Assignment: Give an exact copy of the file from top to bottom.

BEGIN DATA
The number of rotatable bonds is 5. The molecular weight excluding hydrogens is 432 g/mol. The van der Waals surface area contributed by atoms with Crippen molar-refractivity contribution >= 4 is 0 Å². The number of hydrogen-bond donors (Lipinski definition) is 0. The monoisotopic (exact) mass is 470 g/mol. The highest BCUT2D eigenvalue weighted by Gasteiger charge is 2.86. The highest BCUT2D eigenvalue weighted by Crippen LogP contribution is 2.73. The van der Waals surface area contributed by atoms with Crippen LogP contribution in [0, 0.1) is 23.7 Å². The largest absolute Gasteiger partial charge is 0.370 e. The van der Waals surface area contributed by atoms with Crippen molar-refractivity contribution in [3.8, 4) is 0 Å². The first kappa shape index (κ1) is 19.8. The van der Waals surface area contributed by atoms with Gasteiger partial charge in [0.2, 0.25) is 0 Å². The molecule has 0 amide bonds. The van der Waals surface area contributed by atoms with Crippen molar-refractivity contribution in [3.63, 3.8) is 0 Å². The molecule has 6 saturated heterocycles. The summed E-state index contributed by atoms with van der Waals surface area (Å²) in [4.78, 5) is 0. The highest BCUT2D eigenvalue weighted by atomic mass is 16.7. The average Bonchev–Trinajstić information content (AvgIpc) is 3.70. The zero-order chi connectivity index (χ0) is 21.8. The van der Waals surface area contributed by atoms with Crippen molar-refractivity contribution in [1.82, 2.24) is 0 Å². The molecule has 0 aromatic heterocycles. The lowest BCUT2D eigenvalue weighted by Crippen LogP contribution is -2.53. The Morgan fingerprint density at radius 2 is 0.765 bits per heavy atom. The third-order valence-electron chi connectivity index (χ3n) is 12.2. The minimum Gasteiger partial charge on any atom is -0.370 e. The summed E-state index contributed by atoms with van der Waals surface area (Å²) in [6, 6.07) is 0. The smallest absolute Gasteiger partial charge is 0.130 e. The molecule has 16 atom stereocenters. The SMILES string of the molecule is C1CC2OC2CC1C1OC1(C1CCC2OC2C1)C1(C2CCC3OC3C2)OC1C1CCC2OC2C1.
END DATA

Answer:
The number of rotatable bonds is 5. The molecular weight excluding hydrogens is 432 g/mol. The van der Waals surface area contributed by atoms with Crippen molar-refractivity contribution >= 4 is 0 Å². The number of hydrogen-bond donors (Lipinski definition) is 0. The monoisotopic (exact) mass is 470 g/mol. The highest BCUT2D eigenvalue weighted by Gasteiger charge is 2.86. The highest BCUT2D eigenvalue weighted by Crippen LogP contribution is 2.73. The van der Waals surface area contributed by atoms with Crippen LogP contribution in [0, 0.1) is 23.7 Å². The largest absolute Gasteiger partial charge is 0.370 e. The van der Waals surface area contributed by atoms with Crippen molar-refractivity contribution in [3.8, 4) is 0 Å². The first kappa shape index (κ1) is 19.8. The van der Waals surface area contributed by atoms with Gasteiger partial charge in [0.2, 0.25) is 0 Å². The molecule has 0 amide bonds. The van der Waals surface area contributed by atoms with Crippen molar-refractivity contribution in [3.63, 3.8) is 0 Å². The molecule has 6 saturated heterocycles. The summed E-state index contributed by atoms with van der Waals surface area (Å²) in [4.78, 5) is 0. The highest BCUT2D eigenvalue weighted by atomic mass is 16.7. The average Bonchev–Trinajstić information content (AvgIpc) is 3.70. The zero-order chi connectivity index (χ0) is 21.8. The van der Waals surface area contributed by atoms with Crippen molar-refractivity contribution in [1.82, 2.24) is 0 Å². The molecule has 0 aromatic heterocycles. The lowest BCUT2D eigenvalue weighted by Crippen LogP contribution is -2.53. The Morgan fingerprint density at radius 2 is 0.765 bits per heavy atom. The third-order valence-electron chi connectivity index (χ3n) is 12.2. The minimum Gasteiger partial charge on any atom is -0.370 e. The summed E-state index contributed by atoms with van der Waals surface area (Å²) in [6, 6.07) is 0. The smallest absolute Gasteiger partial charge is 0.130 e. The molecule has 16 atom stereocenters. The SMILES string of the molecule is C1CC2OC2CC1C1OC1(C1CCC2OC2C1)C1(C2CCC3OC3C2)OC1C1CCC2OC2C1.